Web projects: how much fixed-price-ness?ΒΆ

Tags: plone

When you're doing a web project, the customer often wants to have a fixed price. Tom Lazar now prefers to have

  • a pay-per-hour specification stage;
  • a fixed price and fixed date 1.0 implementation;
  • a free of charge specification stage for 1.1, based on initial customer feedback on 1.0;
  • and the final stage again a fixed price, fixed date 1.1. That 1.1 is really the final customer release.

To quote Tom: The key point here – and my lesson to take home – is to communicate this approach to the client from the start. As a developer you not only have to manage ressources and time but – perhaps first and foremost – expectations – i.e. tell the client clearly that the "1.0" will be a "rough diamond" – valuable but not necessarily pretty, yet.

Hm. Those four stages don't sound so great to me, at least compared to what I saw till now at Zest software, where I work. We've practically tried to abolish fixed price contracts as they - in our experience - tend to be a source of frustration. Many clients have wishes that they consider part of the contract when we think they're late additions or change requests. With fixed price contracts, the risk is at the programmer.

Tom's solution has two stages in there, which looks like it takes care of some of the issues.

But a customer doesn't like it when we would present them with a choice between "fixed price is our estimate plus 30% safety margin" and "pay per hour". Our solution is to use extreme programming and, Tom is very right about that, explain it to the customer. Our proposition with it is basically:

  • You get a fixed deadline and a fixed price, as you get to choose how many iterations (2 weeks long) you want to fund.
  • You get to steer the project every two weeks, by choosing what we have to implement or change in the next two weeks.
  • You have to trust us to do a very good job in the time we spend on your project. There's really no substitute for this.
  • At the end of each iteration, we present you with a working system which you get to test and abuse. So you know exactly what happens, what works, what doesn't. And if you get the idea that it's all no good or that we are no good: don't do any more iterations.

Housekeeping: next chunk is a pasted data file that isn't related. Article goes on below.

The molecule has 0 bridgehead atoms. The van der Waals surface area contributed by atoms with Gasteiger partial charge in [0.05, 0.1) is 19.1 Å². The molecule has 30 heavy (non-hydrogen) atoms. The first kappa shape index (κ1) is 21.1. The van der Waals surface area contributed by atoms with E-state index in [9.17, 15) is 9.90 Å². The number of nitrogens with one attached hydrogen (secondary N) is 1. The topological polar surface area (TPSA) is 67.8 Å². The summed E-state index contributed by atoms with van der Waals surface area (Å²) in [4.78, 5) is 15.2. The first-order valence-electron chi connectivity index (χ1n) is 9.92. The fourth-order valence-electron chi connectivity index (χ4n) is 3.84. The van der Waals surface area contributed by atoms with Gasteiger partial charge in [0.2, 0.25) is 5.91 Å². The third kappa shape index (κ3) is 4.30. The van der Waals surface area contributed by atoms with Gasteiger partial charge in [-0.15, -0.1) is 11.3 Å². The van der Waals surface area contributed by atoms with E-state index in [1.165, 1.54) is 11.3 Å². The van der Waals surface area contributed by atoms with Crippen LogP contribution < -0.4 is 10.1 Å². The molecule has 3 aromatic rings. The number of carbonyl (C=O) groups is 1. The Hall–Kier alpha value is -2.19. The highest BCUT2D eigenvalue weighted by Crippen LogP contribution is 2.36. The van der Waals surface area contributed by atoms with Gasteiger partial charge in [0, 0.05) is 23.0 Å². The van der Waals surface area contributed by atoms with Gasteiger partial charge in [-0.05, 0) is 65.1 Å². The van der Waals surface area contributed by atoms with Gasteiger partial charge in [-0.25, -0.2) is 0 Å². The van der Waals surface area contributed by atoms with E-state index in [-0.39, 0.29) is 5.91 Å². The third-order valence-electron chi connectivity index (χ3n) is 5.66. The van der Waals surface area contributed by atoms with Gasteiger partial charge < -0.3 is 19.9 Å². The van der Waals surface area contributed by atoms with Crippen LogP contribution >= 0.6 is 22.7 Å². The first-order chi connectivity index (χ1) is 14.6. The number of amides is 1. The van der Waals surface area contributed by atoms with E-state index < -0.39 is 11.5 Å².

• Not everything you're going to want is going to fit into your chosen number of iterations. That's life. You get to choose the points that are most important for you, though. You get the best value for money. The best value as you get just the most important features. The best value as you don't pay for that 30% safety margin we have to put on fixed price contracts :-)

It probably depends on your clients. Can they look at early revisions of the website without panicking? Tom warns: *most clients find it hard to provide specific and valuable feedback on beta stages of a site. I found that I’m doing nobody a favor when submitting half-finished inbetween-versions of a product for customer review*. We've been blessed with good customers till now. But the latest projects have all been multi-month projects and in my opinion you can't just code away for 3 months without intermediary feedback. It all depends :-)

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My name is Reinout van Rees and I work a lot with Python (programming language) and Django (website framework). I live in The Netherlands and I'm happily married to Annie van Rees-Kooiman.

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